Our best sellers are Cinnamon Swirls, New York Bagels and our Sixteen Hour Sourdoughs, and we are delighted that the swirls and sourdoughs have both reached the finals of the Urban Food Awards, fingers crossed for the awards night next month…

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Other News:
  • We had a great time at the London Permaculture Festival and were interviewed by London Live for their lunchtime and evening news shows
  • The Jam and Chutney workshops that we ran for our local Disability Network in Hounslow, went well. We were training them to preserve the wonderful organically grown produce that they are harvesting from their community allotment.
  • It was a privilege, again, to be a ‘Dragon’ for the National Citizen Service: The Challenge hearing young people pitch plans for social action projects to transform their communities
Jobs for the Week:
  • Borrow a Solar Powered Wax Extractor, from my friend Thomas, to collect old beeswax from last year’s hive frames
  • Check out the class schedule for the National Honey Show and decide which categories to enter, I’m thinking honey, wax, comb, cake, biscuits and traditional skep (that’s setting myself up for quite a bit of work isn’t it?)
  • Research options for an outdoor wood fired bread oven, anyone for pizza in the garden?

We’ve really set the new kitchen to task this year, but still have mastering macarons on the ‘to do list’, are there any foodie masterpieces that you would like to get under your belt?

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Paula Thomas 15th August 2016 at 9:41 am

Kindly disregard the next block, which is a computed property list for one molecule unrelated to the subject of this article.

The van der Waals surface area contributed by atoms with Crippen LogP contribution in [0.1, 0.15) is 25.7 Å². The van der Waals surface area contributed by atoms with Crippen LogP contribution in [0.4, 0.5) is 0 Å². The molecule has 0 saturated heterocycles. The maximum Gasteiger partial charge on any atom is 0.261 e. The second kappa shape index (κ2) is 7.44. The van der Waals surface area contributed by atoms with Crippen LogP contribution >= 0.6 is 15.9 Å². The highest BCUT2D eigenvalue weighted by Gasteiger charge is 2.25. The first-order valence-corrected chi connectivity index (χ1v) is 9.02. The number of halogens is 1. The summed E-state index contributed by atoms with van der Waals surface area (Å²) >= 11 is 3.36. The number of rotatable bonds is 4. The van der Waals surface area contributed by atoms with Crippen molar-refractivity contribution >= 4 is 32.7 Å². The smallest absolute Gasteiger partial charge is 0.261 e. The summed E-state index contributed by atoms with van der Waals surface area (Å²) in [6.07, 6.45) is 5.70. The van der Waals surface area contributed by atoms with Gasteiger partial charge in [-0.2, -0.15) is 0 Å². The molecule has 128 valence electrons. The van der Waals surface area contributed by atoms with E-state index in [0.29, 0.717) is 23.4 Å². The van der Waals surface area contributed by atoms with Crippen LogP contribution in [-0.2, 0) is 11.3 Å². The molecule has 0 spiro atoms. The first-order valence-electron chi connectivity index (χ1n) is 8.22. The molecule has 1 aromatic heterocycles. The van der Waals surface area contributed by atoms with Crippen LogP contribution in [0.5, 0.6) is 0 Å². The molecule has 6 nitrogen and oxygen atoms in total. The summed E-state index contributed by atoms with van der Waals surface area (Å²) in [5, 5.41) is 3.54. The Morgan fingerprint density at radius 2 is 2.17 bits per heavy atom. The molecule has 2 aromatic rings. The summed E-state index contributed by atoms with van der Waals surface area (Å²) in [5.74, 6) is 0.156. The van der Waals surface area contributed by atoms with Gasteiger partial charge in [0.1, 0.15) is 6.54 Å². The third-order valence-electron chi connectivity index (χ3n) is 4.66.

Hi, I love the idea of kitchen table enterprises, and I think what you have achieved is inspirational. Can you elaborate on what courses, certification and local council permission you had to undertake or obtain before you were allowed to sell to the public? Keep up the good work!

Sara Ward 15th August 2016 at 11:58 am

Hi Paula,

Thanks for your encouragement.

To sell food to the public, you need to be registered with your local authority as a food business, you should find more details on your council’s website.

The government document Safer Food Better Business is a really good manual/checklist to ensure that you are producing food safely for your customers.

It’s important that all team members have a Food Hygiene certificate which proves that you’ve successfully completed a training course (either in the classroom or online).

Once registered with your local authority, they should send round an Environmental Health Officer to check your premises & procedures.

Depending on what food you are are producing determines specific guidelines/policies, for example if you are selling jars of preserves, there are certain pieces of info which need to be on the labels, etc.

It’s not as daunting as it may sound and there’s lots of help along the way!

Good luck, Sara 🙂

Farmerswifeandmummy 19th August 2016 at 6:36 pm

I love the way you write and your kitchen sounds wonderful. I had the council round for a hygiene rating and started baking cakes. When I bake for family, it’s fine but once I started baking for other people, everything went wrong and didn’t rise. Back to the drawing board for me 😉

Sara Ward 19th August 2016 at 9:08 pm

Thanks for this Emma,

What do you think has changed between baking for yourself and others?

I don’t expect that you’ve made many changes for the council inspection?

Make a few more cakes for family & friends just to enjoy, maybe the thought of a business/selling your cakes was putting you under pressure?

Looking forward to hearing about some great bakes soon!

Sara x